Czech Billionaire in Russia for ‘Long Haul’ as Recession Sets InAndrea Dudik
Czech billionaire Petr Kellner said his PPF Group NV will keep investing in Russia, looking past the lack of a short-term solution to the country’s economic crisis that’s driving out foreign capital.
Home Credit BV bore the brunt of the “adverse circumstances” in Russia that now shape the business environment there, Kellner, whose investment group is the consumer lender’s majority owner, said in introductory remarks to PPF’s 2014 annual report distributed Wednesday. Home Credit swung to a loss of 60 million euros ($66.3 million) last year from a profit of 324 million euros in 2013.
“We know that there is no short-term solution to Russia’s economic crisis,” the 51-year-old billionaire said. “Nevertheless, PPF is in Russia for the long haul and will continue to invest there in the future.”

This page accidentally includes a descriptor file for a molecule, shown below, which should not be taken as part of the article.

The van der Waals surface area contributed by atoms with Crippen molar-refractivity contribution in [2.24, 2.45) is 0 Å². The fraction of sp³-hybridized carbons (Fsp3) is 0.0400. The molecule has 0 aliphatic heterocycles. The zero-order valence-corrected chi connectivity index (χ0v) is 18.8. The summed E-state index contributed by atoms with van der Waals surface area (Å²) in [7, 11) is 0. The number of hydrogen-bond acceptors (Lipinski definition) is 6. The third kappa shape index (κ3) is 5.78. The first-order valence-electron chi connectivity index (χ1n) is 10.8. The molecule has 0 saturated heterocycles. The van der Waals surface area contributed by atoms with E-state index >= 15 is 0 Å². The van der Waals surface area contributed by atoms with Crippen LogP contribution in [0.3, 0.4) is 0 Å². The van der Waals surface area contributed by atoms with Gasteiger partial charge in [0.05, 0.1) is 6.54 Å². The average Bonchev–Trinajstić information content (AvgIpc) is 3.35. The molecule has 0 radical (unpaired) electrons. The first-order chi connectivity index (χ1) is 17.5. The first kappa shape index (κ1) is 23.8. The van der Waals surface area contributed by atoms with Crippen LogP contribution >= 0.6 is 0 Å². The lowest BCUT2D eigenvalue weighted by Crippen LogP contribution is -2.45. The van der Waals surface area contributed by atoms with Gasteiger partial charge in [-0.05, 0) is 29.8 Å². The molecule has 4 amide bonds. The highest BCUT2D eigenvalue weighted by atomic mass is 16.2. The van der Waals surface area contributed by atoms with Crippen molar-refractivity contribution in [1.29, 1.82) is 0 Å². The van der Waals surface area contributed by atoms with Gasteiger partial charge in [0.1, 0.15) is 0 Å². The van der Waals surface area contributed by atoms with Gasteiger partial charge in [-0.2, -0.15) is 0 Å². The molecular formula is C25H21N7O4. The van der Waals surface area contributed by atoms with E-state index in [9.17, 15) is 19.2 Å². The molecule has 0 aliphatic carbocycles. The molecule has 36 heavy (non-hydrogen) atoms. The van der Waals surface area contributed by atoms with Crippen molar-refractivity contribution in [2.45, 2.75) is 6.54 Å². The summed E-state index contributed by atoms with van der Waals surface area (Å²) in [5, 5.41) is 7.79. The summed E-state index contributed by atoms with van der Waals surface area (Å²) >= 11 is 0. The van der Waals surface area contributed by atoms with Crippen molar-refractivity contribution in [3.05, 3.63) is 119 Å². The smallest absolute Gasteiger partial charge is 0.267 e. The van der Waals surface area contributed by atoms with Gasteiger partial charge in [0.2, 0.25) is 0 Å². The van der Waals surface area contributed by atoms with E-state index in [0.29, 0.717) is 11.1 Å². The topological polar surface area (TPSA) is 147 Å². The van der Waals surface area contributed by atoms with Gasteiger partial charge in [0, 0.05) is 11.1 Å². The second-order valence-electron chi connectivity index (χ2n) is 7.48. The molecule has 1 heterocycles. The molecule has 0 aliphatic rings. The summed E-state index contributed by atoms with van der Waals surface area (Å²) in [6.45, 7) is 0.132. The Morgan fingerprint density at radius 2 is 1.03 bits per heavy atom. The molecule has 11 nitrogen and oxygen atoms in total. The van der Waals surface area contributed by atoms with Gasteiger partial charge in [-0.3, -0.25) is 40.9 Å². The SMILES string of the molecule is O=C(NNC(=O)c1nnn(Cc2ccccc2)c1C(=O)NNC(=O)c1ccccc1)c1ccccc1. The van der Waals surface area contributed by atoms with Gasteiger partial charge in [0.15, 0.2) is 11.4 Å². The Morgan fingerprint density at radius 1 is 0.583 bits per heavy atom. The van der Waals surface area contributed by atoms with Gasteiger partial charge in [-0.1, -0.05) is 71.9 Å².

The richest Czech is sticking it out in a country that’s enduring an exodus of international financial firms after last year’s ruble collapse devastated consumer demand. Crippled by its first recession since 2009, Russia is starved of investment as U.S. and European Union sanctions over the conflict in Ukraine limit access to international markets and spark capital outflows.
A selloff in oil is helping drive down the value of the ruble, sending it more than 6 percent weaker in the past month against the dollar, the third-worst performance among 24 emerging-market currencies tracked by Bloomberg.
Kellner keeps a low profile in his homeland. The last time he gave an interview was in 2012 to a local newspaper.
“We don’t run away from problems, we address them,” he said in the report. “And we see them as an opportunity.”
To continue reading this article you must be a Bloomberg Professional Service Subscriber.
If you believe that you may have received this message in error please let us know.